- The resilience of the American democratic system. Votes matter and votes count. What surprised us is that having lived through such a divisive time in our recent history, our mid-term elections prevailed.
- How powerful consumer demand continues to shape our organizations and workforce cultures. The surprise is the ongoing power of the customer to force change in everything from how we deliver information, goods, and services to how our leaders run their organizations.
Things We Learned This Year
- After plenty of runway, organizations are still not prepared for the new individual-focused privacy rules that take effect starting January 1. Organizations are not only unprepared for compliance, but most have also not even recognized the necessity to create a strategy that accommodates the new power individuals have, across organizational, customer and member relationships; data management; and marketing communications.
- Legacy organizations continue to be laggards in digital transformation mired in the past, confused in the present and oblivious to what is truly necessary for a successful and fruitful future. Bonus! Buy our book: The Truth About Transformation.
- How critical it is for most organizations to have a position on social justice, ethics, and sustainability; stakeholders will not forgive inauthentic brands that are not transparent and do not take a stand. Our future workforce and consumers (Gen Z and Alpha) think differently and demand accountability and an honest relationship with organizations. In a transactional marketplace they are only loyal to brands that reflect their values. Without any allegiance to your brand, they will simply find another one — including your competitors. And most importantly, those stewarding organizations need to recognize what has permanently changed. A fundamental shift has occurred spurred by next gens that demand a transformational change in the nature of leadership and how leaders manage themselves.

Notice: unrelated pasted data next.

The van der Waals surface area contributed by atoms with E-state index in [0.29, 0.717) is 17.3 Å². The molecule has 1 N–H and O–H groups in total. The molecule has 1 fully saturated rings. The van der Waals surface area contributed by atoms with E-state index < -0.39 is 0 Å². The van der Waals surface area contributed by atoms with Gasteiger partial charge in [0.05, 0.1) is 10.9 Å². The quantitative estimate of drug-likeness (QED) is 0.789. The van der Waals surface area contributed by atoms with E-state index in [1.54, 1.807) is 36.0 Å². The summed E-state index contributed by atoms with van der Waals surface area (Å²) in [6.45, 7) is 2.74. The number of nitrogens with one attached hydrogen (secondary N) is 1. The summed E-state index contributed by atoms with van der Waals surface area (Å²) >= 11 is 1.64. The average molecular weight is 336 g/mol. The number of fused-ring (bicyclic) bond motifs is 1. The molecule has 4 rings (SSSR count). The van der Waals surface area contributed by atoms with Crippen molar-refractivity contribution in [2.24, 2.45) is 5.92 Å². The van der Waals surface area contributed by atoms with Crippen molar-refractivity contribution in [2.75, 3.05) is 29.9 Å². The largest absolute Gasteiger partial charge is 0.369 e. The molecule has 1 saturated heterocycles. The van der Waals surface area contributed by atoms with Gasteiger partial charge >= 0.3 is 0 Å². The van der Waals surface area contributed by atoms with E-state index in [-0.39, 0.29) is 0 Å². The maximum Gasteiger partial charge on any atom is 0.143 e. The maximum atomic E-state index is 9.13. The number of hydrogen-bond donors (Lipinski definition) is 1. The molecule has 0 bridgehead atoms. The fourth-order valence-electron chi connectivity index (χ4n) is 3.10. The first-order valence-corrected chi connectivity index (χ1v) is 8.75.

- The number of organizations that still operate with short-term thinking that has substantial unforeseen, unintended, and often negative consequences that are generally ignored. Short-term thinking is reactionary, without context and ignores objective reality, yet many organizations continue to misalign themselves to the true wants and needs of their customers and the market.
- Social media has its limits, and the crescendo of its ability to influence society is reaching a turning point. The level of manipulation, misinformation and mismanagement among many social media brands is causing a backlash among customers of all ages. A group of self-proclaimed Luddites is emerging. These are teenagers who reject smartphones in favor of flip phones and turn their backs on obsession with social media. The NY Times quoted one Luddite, “When I got my flip phone, things instantly changed. I started using my brain. It made me observe myself as a person. I’ve been trying to write a book, too.” The back story on Luddites: Ned Ludd, the folkloric 18th-century English textile worker who supposedly smashed up a mechanized loom, inspiring othersto take up his name and riot against industrialization, as reported by the Times.